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Am J Respir Cell Mol Biol. 1998 Jun;18(6):777-85.

Reduction of antigen-induced airway hyperreactivity and eosinophilia in ICAM-1-deficient mice.

Author information

1
Department of Immunological Diseases, Research and Development Center, Boehringer Ingelheim Pharmaceuticals Inc., Ridgefield, Connecticut 06877, USA. wwolyniec@BI_pharm.com

Abstract

A murine model of asthma is described in which we examined the role of intercellular adhesion molecule-1 (ICAM-1) in the pathogenesis of airway reactivity, pulmonary eosinophilia, and inflammation. We sensitized wild-type control [C57BL/6J, (+/+)] and ICAM-1 knockout [C57BL/6J-ICAM-1, (-/-)] mice to ovalbumin (OVA), and challenged them with OVA delivered by aerosol (OVA-OVA) to induce a phenotype consistent with an asthmatic response. Bronchial responsiveness to methacholine and counts of cell numbers and measurements of eosinophil content and cytokine levels in bronchoalveolar lavage fluid (BALF) were significantly attenuated in ICAM-1(-/-) mice as compared with (+/+) mice. We also showed that the absence of ICAM-1 had no significant affects on the production of serum IgE antibody, but did have an effect on ex vivo lymphocyte proliferation. Additionally, immunohistochemistry: (1) revealed increased staining for vascular cell adhesion molecule-1 (VCAM-1) after antigen challenge in the ICAM-1(-/-) mice but not in the ICAM-1(+/+) controls; and (2) confirmed the presence of alternatively spliced forms of ICAM-1 in the lungs of ICAM-1(-/-) mice. Thus, despite the availability of alternate adhesion pathways in ICAM-1(-/-) mice, the absence of ICAM-1 prevented eosinophils from entering the airways. In summary, we found that the ICAM-1 knockout mice exhibited a significantly inhibited response to aerosol antigen challenge for most of the parameters examined, and conclude that ICAM-1 is an important ligand mediating T-cell proliferation in response to antigen, eosinophil migration into the airways, and the development of airway hyperreactivity (AHR) in allergen-sensitized and -challenged mice.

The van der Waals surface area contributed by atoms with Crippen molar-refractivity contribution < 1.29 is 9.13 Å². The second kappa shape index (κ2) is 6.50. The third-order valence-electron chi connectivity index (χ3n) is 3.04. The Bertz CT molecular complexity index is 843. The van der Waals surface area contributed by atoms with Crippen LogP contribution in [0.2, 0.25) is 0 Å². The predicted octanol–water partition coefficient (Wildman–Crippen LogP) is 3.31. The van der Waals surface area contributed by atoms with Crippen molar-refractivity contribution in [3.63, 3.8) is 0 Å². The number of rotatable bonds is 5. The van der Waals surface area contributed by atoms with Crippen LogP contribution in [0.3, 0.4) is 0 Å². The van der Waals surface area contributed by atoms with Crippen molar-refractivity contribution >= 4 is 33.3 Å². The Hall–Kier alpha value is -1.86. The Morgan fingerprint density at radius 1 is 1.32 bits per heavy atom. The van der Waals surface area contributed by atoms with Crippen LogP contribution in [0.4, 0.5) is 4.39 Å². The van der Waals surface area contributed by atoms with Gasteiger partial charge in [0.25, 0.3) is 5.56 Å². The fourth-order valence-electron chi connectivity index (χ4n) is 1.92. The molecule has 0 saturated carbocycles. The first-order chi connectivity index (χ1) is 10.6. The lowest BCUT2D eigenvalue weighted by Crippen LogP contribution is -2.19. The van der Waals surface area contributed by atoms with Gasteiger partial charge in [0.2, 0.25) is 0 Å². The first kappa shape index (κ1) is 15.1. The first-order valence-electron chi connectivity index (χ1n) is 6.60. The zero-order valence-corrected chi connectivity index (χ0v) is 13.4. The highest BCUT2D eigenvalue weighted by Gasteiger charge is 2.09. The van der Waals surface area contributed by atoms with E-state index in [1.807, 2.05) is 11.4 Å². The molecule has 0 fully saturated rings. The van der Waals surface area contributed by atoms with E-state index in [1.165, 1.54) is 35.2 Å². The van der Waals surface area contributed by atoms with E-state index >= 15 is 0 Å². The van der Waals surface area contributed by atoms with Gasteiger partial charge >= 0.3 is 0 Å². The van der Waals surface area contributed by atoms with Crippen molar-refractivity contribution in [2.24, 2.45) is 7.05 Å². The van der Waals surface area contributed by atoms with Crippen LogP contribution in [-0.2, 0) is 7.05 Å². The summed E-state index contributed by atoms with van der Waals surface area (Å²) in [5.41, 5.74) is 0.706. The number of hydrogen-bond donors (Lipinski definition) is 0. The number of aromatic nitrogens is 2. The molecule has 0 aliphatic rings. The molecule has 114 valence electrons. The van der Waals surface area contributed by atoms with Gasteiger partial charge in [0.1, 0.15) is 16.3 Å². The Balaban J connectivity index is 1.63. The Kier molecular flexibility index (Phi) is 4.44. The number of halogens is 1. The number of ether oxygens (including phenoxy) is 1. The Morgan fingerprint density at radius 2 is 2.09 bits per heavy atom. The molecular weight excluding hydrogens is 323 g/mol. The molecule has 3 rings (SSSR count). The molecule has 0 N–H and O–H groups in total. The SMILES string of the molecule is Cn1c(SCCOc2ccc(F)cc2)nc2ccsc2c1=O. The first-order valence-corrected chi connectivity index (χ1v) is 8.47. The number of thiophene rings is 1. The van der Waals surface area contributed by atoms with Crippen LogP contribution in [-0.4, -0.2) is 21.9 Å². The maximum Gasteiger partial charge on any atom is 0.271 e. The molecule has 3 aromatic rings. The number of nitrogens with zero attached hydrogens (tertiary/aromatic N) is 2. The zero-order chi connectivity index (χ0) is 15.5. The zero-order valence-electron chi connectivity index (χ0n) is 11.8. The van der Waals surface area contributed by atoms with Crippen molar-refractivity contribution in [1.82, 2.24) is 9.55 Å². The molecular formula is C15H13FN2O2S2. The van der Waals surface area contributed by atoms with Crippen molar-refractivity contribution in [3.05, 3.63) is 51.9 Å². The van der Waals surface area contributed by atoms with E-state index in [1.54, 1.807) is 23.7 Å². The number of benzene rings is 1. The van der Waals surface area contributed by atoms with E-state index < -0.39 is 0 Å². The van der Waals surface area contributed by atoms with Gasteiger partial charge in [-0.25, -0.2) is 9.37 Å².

PMID:
9618382
DOI:
10.1165/ajrcmb.18.6.3056
[Indexed for MEDLINE]

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